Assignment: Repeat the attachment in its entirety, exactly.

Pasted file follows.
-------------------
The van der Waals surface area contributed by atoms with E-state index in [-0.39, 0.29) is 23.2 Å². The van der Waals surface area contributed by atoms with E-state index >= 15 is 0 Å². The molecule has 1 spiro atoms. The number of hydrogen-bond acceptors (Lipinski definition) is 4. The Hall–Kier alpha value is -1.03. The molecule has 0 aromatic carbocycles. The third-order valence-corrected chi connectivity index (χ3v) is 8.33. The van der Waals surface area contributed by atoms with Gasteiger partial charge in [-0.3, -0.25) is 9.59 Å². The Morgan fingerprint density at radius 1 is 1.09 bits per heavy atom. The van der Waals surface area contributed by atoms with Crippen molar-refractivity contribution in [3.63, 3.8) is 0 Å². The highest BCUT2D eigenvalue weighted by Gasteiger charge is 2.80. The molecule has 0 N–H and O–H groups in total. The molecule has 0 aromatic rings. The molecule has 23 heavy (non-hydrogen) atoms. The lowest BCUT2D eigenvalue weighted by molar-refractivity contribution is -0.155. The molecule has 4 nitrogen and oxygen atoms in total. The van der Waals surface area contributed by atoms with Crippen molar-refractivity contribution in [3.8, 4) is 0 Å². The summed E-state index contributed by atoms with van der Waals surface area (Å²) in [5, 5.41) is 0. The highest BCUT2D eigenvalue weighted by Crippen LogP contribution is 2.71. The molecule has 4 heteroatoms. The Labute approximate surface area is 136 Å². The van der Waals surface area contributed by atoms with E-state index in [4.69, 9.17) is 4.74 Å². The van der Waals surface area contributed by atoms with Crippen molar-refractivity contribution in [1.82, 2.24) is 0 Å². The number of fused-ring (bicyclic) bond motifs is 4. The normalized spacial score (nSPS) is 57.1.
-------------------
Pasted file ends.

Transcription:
The van der Waals surface area contributed by atoms with E-state index in [-0.39, 0.29) is 23.2 Å². The van der Waals surface area contributed by atoms with E-state index >= 15 is 0 Å². The molecule has 1 spiro atoms. The number of hydrogen-bond acceptors (Lipinski definition) is 4. The Hall–Kier alpha value is -1.03. The molecule has 0 aromatic carbocycles. The third-order valence-corrected chi connectivity index (χ3v) is 8.33. The van der Waals surface area contributed by atoms with Gasteiger partial charge in [-0.3, -0.25) is 9.59 Å². The Morgan fingerprint density at radius 1 is 1.09 bits per heavy atom. The van der Waals surface area contributed by atoms with Crippen molar-refractivity contribution in [3.63, 3.8) is 0 Å². The highest BCUT2D eigenvalue weighted by Gasteiger charge is 2.80. The molecule has 0 N–H and O–H groups in total. The molecule has 0 aromatic rings. The molecule has 23 heavy (non-hydrogen) atoms. The lowest BCUT2D eigenvalue weighted by molar-refractivity contribution is -0.155. The molecule has 4 nitrogen and oxygen atoms in total. The van der Waals surface area contributed by atoms with Crippen molar-refractivity contribution in [3.8, 4) is 0 Å². The summed E-state index contributed by atoms with van der Waals surface area (Å²) in [5, 5.41) is 0. The highest BCUT2D eigenvalue weighted by Crippen LogP contribution is 2.71. The molecule has 4 heteroatoms. The Labute approximate surface area is 136 Å². The van der Waals surface area contributed by atoms with E-state index in [4.69, 9.17) is 4.74 Å². The van der Waals surface area contributed by atoms with Crippen molar-refractivity contribution in [1.82, 2.24) is 0 Å². The number of fused-ring (bicyclic) bond motifs is 4. The normalized spacial score (nSPS) is 57.1.